In any Assisted or Independent Living community, the emergency call system is a significant link in the delivery of Life Safety for the residents. When help is needed, the expectation is that the emergency call system will reliably summon that help.
Despite this importance, however, emergency call systems are often treated pretty casually. Many think the various systems available on the market are all alike; they are not. Many assume that any system on the market must meet a nationally recognized standard; not so – there is no such standard – not today.
Nurse call systems for hospitals and nursing homes have had the ANSI/UL 1069 standard for many years. There are significant differences between application of nurse call and emergency call systems, however; applying a standard for nurse call to a residential property, such as Assisted Living or Independent Living, simply does not work well.
The standard for Assisted and Independent Living is coming, though. After almost seven years of work, a final draft of ANSI/UL 2560 has been posted on an internal UL web site for comment by members of the panel that will vote upon its adoption and other stake holders. Depending on the comments received, it will most likely be voted upon and adopted in early 2011.
The new 2560 standard covers hard wired and wireless emergency call systems. It requires minimum coverage of fixed call stations, allows portable devices (pendants) and specifies the maximum time from when an alarm is placed until it is reported. Generally, calls can be canceled only at the point from which they originated. (With certain exceptions, the call cannot be canceled from the desk.) All devices must be self testing and troubles must be reported within specified times. The standard requires backup power and obligates the manufacturer to state how long the backup power will last. It also requires that a battery powered device report a low battery and will continue to work for at least seven days after the low battery report.
The standard is very inclusive in terms of requirements. It provides no special advantage for any one manufacturer; most current manufacturers should be able to comply with only minor revisions to their products, if any. The standard also provides for future innovation by covering only the core life safety system. Ancillary features which were not envisioned by the standard can be added to the system provided they do not interfere with the operation of the core system.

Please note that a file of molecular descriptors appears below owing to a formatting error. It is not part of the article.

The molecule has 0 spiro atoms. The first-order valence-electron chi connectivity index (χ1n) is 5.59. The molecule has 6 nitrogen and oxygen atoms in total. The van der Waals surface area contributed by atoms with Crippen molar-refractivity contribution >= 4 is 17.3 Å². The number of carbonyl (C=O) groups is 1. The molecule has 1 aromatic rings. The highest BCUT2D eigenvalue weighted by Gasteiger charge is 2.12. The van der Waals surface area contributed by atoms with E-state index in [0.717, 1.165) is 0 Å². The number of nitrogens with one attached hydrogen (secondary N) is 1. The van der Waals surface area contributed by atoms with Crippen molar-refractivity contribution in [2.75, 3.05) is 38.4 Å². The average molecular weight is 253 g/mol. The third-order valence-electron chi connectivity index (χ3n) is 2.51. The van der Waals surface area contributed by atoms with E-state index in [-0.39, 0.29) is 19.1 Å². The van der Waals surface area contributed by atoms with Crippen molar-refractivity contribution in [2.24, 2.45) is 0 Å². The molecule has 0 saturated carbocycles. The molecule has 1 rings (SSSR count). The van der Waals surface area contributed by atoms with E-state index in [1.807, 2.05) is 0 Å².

This all started back in 2003 when Tel-Tron and a handful of other manufacturers formed the Emergency Call Systems Association (ECSA). The intent was to publish a consensus standard that would detail the minimum standards for an emergency call system. With no staff and no budget, the attempt never really got off the ground.
Then, in 2005, the National Electrical Manufacturers Association (NEMA) picked up the ball. NEMA’s “Health Care Communications Group” expanded its role and became the “Health Care Communications and Emergency Call Systems Group.” Many of the companies from the by then disbanded ECSA were represented and the effort for a national standard resumed. A task group was formed to draft a standard and both NEMA and UL agreed to provide staff support.
Like all ANSI standards, 2560 represents a consensus of manufacturers, users, regulatory agencies, and National Recognized Testing Laboratories (NRTLs) and other stake holders. By rule, and to avoid building standards around parochial interests, manufacturers are a small minority of representation on a Standards Technical Panel (STP). In the case of this standard, the STP consists of 17 members, only 5 of whom are product manufacturers.
A white paper on the proposed standard has been prepared by NEMA and is available here http://www.nema.org/stds/sbp1.cfm. (The document is free, but NEMA is not immune from bureaucracy, so you need to create an account to download it.) In some areas, the white paper was predictive, and there are some discrepancies between it and the draft standard, but it still provides a good overview of the standard.
Once the standard has been adopted, it will take some time for manufactures to demonstrate compliance to an NRTL and become “listed.” Our industry is moving towards the time when owners, developers, and managers of Senior Living communities will have a trusted third-party evaluation of the emergency call systems they are considering for purchase.
Tel-Tron has always been dedicated to lifting the reputation and quality of our industry. A national standard is one way to do that. Our Brian Dawson was founder and president of the original ECSA. Brian is also a member of the Hospital Communications and Emergency Call Systems Group at NEMA. I chair the Technical Committee of that group, was a member of the task group that created the original draft of the standard, and wrote the NEMA white paper. I am also a member of the UL1069 STP (to which this standard has been assigned) and chair the task group charged with handling ANSI/UL 2560.
As the senior living industry continues to mature, the time for this standard has come. Resident safety is too important a topic – from both the humanity and legal points of view – to take a chance on a product that cannot meet minimum standards. Most manufacturers and suppliers of emergency call systems provide quality and reliable products. There are exceptions, however, and this new 2560 standard will allow communities to purchase compliant products with confidence.